travis encrypt "ENCRYPTION_SECRET=23409823098t56029384" --add  
travis encrypt "KEY_PASSWORD=23042fj2389uf2323r" --add  

Those are obviously made-up values so please create your own and then make sure you put them somewhere safe for future use. Also note that the KEY_PASSWORD should be used as the password for your apple certs so that you can add them to the keychain. You will re-use your ENCRYPTION_SECRET to encrypt any files that you need travis to decrypt later.

.travis.yml before_script snippet

before_script:  
- ./scripts/decrypt-key.sh
- ./scripts/add-key.sh

In order to build your application you will need your Apple distribution certificates on the local keychain of the OSX image. In order to check these files (certs, provisioning profiles) in to be used in the build it is HIGHLY RECOMMENDED that you encrypt them. I used the travis cli tool to encrypt them with a secret key and then they are decrypted using the decrypt-key.sh script on the OSX image.

Once decrypted, the keys are then added to the the OSX keychain using the add-key.sh script. Additionally, I also move the decrypted provisioning profile to the location that Xcode tools expect it.

decrypt-key.sh

#!/bin/sh

if [[ -z "$ENCRYPTION_SECRET" ]]; then  
    echo "Error: Missing encryption secret."
    exit 1
fi

if [[ -z "$PROFILE_NAME" ]]; then  
    echo "Error: Missing provision profile name"
    exit 1
fi

if [[ ! -e "./scripts/profile/$PROFILE_NAME.mobileprovision.enc" ]]; then  
    echo "Error: Missing encrypted provision profile"
    exit 1
fi

if [[ ! -e "./scripts/certs/dist.cer.enc" ]]; then  
    echo "Error: Missing encrypted distribution cert."
    exit 1
fi

if [[ ! -e "./scripts/certs/dist.p12.enc" ]]; then  
    echo "Error: Missing encrypted private key."
    exit 1
fi

openssl aes-256-cbc \  
-k "$ENCRYPTION_SECRET" \
-in "./scripts/profile/$PROFILE_NAME.mobileprovision.enc" -d -a \
-out "./scripts/profile/$PROFILE_NAME.mobileprovision"

openssl aes-256-cbc \  
-k "$ENCRYPTION_SECRET" \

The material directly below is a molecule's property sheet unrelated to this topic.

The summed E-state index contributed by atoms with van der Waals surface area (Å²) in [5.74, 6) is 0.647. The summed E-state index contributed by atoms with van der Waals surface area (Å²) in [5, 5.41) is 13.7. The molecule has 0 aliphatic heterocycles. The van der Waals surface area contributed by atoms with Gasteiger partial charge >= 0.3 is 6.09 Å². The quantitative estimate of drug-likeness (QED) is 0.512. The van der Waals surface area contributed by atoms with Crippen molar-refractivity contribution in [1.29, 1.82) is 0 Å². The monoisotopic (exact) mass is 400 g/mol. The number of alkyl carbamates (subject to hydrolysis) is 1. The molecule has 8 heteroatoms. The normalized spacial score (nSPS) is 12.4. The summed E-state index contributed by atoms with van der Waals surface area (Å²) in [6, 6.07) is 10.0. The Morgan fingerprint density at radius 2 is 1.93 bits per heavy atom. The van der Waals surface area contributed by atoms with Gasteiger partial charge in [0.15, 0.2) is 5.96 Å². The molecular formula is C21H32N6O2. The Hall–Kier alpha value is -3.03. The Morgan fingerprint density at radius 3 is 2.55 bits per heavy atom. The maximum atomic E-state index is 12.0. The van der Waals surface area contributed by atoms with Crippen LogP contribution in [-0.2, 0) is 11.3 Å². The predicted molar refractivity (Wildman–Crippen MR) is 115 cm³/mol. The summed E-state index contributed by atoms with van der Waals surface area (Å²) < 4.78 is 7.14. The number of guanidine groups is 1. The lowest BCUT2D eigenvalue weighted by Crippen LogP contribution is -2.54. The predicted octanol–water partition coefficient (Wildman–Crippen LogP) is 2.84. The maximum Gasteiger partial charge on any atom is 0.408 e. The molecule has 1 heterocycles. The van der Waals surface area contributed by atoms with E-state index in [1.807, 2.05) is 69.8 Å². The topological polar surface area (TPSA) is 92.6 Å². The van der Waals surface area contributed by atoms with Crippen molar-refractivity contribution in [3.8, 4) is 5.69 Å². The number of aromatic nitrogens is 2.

-in "./scripts/certs/dist.cer.enc" -d -a \
-out "./scripts/certs/dist.cer"

openssl aes-256-cbc \  
-k "$ENCRYPTION_SECRET" \
-in "./scripts/certs/dist.p12.enc" -d -a \
-out "./scripts/certs/dist.p12"

add-key.sh

#!/bin/sh
if [[ -z "$KEY_PASSWORD" ]]; then  
    echo "Error: Missing password for adding private key"
    exit 1
fi

security create-keychain -p travis ios-build.keychain

security import ./scripts/certs/apple.cer \  
-k ~/Library/Keychains/ios-build.keychain \
-T /usr/bin/codesign

security import ./scripts/certs/dist.cer \  
-k ~/Library/Keychains/ios-build.keychain \
-T /usr/bin/codesign

security import ./scripts/certs/dist.p12 \  
-k ~/Library/Keychains/ios-build.keychain \
-P $KEY_PASSWORD \
-T /usr/bin/codesign

security set-keychain-settings -t 3600 \  
-l ~/Library/Keychains/ios-build.keychain

security default-keychain -s ios-build.keychain

mkdir -p ~/Library/MobileDevice/Provisioning\ Profiles

cp "./scripts/profile/$PROFILE_NAME.mobileprovision" ~/Library/MobileDevice/Provisioning\ Profiles/  

Build Script

script:  
- npm install
- grunt test
- grunt pushCoverage
- ionic platform add ios
- ionic plugin add cordova-plugin-app-version
- ionic plugin add cordova-plugin-network-information
- ionic plugin add ionic-plugin-keyboard
- ionic plugin add cordova-plugin-x-toast
- ionic plugin add phonegap-plugin-push
- ionic build ios --device --release
- ionic build ios --device --release

The above is the meat of the build and will execute the steps to put together your Ionic application for release. The gist is:

  • NPM install all npm libraries
  • Run any tests you have for the application (I HIGHLY RECOMMEND having tests)
  • Add the iOS platform for Ionic